Our Boys, meanwhile, is fundamentally a crime procedural. There is a historically fraught relationship between many of its characters, but there is still a well-meaning cop (Shlomi Elkabetz’s Simon) trying to find justice, and there is still a grieving father (Jony Arbid’s Hussein) desperate for the same. Neither much trusts the other side, yet the investigative structure and the obvious decency of Simon and Hussein help to balance out the ugliness and bad faith that’s abundant in the action around them. The series so far is just as despairing about the Israeli/Palestinian conflict as you might expect. But it also functions as a mystery, and as a character study for Simon, Hussein, Avishai (an anxious Orthodox Jewish teen who clearly knows more about the murder than he lets on, played by Adam Gabay), and the other people touched by this tragedy. It is not easy to watch, particularly at the measured pace used by the creative team, which includes Hagai Levi (who created the original version of The Affair), Israeli writer-director Joseph Cedar and Palestinian writer-director Tawfik Abu Wael. But there are structural handholds to grab onto when the larger topics and themes threaten to become emotional quicksand.
(It doesn’t premiere until next month, but Netflix’s Unbelievable gets by on a similar principle. On the one hand, it is an unblinkingly sad story about rape and how the criminal justice system can doubly abuse victims. On the other, it’s also a kick-ass cop show starring Merritt Wever and Toni Collette, and the latter makes the former feel ever so slightly less harrowing. And the OITNB immigration stories were surrounded by so many others — some also dark, some fully comic — that the show provided the periodic breaks I otherwise would have needed to take myself.)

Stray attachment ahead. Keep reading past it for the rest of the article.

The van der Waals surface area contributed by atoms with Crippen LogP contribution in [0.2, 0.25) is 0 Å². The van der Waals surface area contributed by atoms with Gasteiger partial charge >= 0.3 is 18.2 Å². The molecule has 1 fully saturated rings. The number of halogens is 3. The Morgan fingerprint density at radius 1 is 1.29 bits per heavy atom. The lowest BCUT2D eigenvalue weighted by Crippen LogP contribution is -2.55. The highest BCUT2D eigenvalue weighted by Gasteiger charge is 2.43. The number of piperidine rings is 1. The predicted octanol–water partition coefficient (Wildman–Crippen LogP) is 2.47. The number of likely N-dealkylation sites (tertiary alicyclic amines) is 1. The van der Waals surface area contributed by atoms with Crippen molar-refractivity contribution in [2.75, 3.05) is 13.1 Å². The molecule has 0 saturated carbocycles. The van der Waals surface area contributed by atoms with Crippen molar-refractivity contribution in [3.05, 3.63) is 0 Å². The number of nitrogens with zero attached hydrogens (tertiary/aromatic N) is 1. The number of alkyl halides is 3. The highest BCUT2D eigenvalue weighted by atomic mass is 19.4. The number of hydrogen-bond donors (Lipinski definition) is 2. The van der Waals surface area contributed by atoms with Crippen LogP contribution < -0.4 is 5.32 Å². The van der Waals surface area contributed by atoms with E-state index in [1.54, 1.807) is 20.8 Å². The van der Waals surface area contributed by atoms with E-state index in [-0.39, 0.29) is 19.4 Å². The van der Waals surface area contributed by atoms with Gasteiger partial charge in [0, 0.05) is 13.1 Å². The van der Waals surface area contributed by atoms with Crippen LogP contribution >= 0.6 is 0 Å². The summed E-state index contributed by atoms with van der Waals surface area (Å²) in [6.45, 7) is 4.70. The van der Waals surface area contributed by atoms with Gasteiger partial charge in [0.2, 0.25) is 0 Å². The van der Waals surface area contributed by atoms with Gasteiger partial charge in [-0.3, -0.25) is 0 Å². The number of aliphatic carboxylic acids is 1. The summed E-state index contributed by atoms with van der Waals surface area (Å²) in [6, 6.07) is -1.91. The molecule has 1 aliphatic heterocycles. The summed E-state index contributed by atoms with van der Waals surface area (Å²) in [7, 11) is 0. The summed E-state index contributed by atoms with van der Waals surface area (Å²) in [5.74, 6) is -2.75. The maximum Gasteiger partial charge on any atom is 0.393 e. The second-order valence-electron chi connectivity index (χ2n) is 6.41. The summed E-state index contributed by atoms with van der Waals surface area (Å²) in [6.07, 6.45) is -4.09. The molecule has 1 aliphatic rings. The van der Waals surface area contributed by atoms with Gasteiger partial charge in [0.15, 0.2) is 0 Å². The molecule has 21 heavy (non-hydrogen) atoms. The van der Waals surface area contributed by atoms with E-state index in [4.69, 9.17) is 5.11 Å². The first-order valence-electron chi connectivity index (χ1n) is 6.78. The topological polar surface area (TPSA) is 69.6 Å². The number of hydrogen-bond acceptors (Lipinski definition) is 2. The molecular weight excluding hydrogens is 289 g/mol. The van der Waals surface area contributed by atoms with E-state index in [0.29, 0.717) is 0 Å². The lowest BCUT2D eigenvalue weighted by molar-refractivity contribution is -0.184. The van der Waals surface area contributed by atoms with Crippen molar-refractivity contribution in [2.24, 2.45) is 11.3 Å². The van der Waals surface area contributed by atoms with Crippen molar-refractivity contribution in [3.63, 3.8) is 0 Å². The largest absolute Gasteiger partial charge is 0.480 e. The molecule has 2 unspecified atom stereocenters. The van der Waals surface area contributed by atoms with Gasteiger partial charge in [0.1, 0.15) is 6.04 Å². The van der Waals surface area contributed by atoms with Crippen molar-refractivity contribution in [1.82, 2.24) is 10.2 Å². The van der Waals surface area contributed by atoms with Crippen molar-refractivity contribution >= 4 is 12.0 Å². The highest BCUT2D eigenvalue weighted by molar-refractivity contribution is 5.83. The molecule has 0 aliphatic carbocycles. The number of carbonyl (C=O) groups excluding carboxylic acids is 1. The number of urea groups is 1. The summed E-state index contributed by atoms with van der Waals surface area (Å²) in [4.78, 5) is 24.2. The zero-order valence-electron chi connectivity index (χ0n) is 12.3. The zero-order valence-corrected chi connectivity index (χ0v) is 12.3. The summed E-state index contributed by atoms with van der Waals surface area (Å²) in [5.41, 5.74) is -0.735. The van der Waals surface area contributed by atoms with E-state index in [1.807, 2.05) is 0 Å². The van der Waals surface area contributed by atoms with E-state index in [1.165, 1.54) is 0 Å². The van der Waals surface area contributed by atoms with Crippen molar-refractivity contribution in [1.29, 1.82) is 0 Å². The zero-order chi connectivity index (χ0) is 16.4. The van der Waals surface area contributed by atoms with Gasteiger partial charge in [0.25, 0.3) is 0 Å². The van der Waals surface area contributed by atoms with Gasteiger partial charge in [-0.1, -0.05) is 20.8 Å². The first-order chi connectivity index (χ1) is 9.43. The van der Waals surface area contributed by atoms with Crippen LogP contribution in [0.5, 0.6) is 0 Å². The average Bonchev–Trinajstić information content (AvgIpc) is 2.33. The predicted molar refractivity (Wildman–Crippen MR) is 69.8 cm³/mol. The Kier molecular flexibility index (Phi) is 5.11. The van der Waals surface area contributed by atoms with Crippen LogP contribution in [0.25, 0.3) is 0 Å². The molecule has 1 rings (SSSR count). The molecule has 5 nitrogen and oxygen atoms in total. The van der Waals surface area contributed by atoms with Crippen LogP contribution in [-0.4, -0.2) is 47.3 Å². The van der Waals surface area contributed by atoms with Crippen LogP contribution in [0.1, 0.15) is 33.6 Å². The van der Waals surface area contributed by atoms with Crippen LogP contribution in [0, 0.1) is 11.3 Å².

Years and Years‘ family stories were usually much less compelling than the series’ chillingly plausible depiction of how the world could continue to fall apart. But in that case, the unity and relentlessness of its bleak future vision proved so hypnotic that my main disappointment was in how the show tried turning optimistic at the very end.
Whenever I brace myself for long enough to return to When They See Us, knowledge of how things eventually (albeit after many harrowing years) turned out for those five men will be helpful, as will the mix of elements from police, courtroom, and family dramas to help frame this very sad, very real tale of just how badly our legal system can go awry.
But I also reserve the right to call my kids downstairs to watch an Animaniacs repeat in between episodes, just in case I need the boost.